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Freelance Writer and Designer Team Up to Get Natural Hair Represented on the Emoji Keyboard, Garner Over 28,000 Signatures on Petition

A petition launched by a New York-based freelance writer is picking up steam as it calls for Black natural hair to be represented in emoji form.

Rhianna Jones teamed with designer Kerrilyn Gibson last month to make emoji featuring the unique stylings of afro-textured hair come to virtual life. In a letter attached to her petition, Jones explained her plans to send a letter to the Unicode Consortium, a nonprofit that oversees the creation and development of emoji, by the end of March.

“Emoji are a universal language of self expression,” the letter reads in part. “Afro-haired users like myself, however, don’t have any emoji that reflect our hair or cultural identities. Everybody should be able to see themselves in the digital conversations they’re having. Our hair and our stories matter.

“I am submitting an official Afro Hair Emoji proposal to Unicode March 31, 2019, for potential acceptance in their 2020 selection,” it continues. “Currently, emoji hair is straight and Eurocentric, and fails to represent the diversity of Black, Afro-Latinx and other Diasporic communities with kinkier, spherical, coily hair. Afro hair has been long neglected in universal beauty norms, which you see globally from actors and newscasters told their natural hair is unprofessional to children being sent home from school for natural hairstyles. We should feel celebratory of the cultural and historical richness of our roots, onscreen and IRL!”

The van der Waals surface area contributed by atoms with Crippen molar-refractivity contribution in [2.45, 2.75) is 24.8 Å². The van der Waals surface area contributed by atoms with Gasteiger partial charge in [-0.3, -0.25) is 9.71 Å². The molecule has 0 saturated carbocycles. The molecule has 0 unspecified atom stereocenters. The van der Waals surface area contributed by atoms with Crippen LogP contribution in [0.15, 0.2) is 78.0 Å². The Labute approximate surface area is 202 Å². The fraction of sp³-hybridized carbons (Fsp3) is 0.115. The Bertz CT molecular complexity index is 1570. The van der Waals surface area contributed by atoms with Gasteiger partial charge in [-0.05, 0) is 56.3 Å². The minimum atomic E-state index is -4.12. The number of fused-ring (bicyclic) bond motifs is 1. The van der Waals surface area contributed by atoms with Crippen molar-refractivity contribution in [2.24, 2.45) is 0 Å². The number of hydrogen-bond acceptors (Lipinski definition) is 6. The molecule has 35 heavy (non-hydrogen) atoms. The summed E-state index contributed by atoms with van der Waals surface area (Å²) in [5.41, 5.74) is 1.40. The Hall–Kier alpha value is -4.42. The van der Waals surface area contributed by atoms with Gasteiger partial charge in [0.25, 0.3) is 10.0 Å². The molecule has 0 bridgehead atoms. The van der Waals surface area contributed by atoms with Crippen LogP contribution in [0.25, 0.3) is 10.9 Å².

The letter notes that the proposed emoji will include a range of skin tones, ages and genders.

afro emoji

The “afromoji” will include a range of skin tones and be inclusive of age and gender. (Design by Kerrilyn Gibson)

Even though the deadline has passed for Jones sending off the petition, signatures have still been coming in. By April 2 the afro emoji appeal had been signed more than 28,000 times.

“It’s a pretty lengthy process, so I hope that they’re listening and I hope that they know that we all really want this,” Jones told National Public Radio.

And the process isn’t easy to get through. The Unicode Consortium has a host of requirements for proposals, which includes not only the name and the image of the emoji but also licensing and information on how often it will be used. After a proposal is submitted by either March 31 for new emoji or September 1 for modified existing emoji (which is required for the emoji to be considered for the following year) an initial review of a new proposal can take up to 30 days.

Currently, there are more than 2,800 emoji, and 59 more are slated for inclusion in the Unicode Standard, a coding system designed to support the consistent representation of characters across the world’s writing systems. They include interracial couples, a wheelchair, garlic, and a yawning emoji.

Although Apple announced in 2018 that the new emoji in Unicode 11.0 include ones that represent people with curly hair, there are none that reflect the way hair naturally grows out of Black people’s heads.

“I think an Afro should be included because there’s an entire community of people — black, Afro-LatinX diasporic … the Jewfro — there’s just a lot of people that have hair that grows upward and spherically and defies gravity,” Jones said to NPR. She was inspired to create the emoji after celebrating Black History Month when she got fed up writing “insert Afro emoji here” in emails.

“There’s been a big dearth and lack of representation of natural hair and Afro hair in the media,” she continued. “I think the lack of Afro hair in our keyboards is a subtle but constant reminder of that.”

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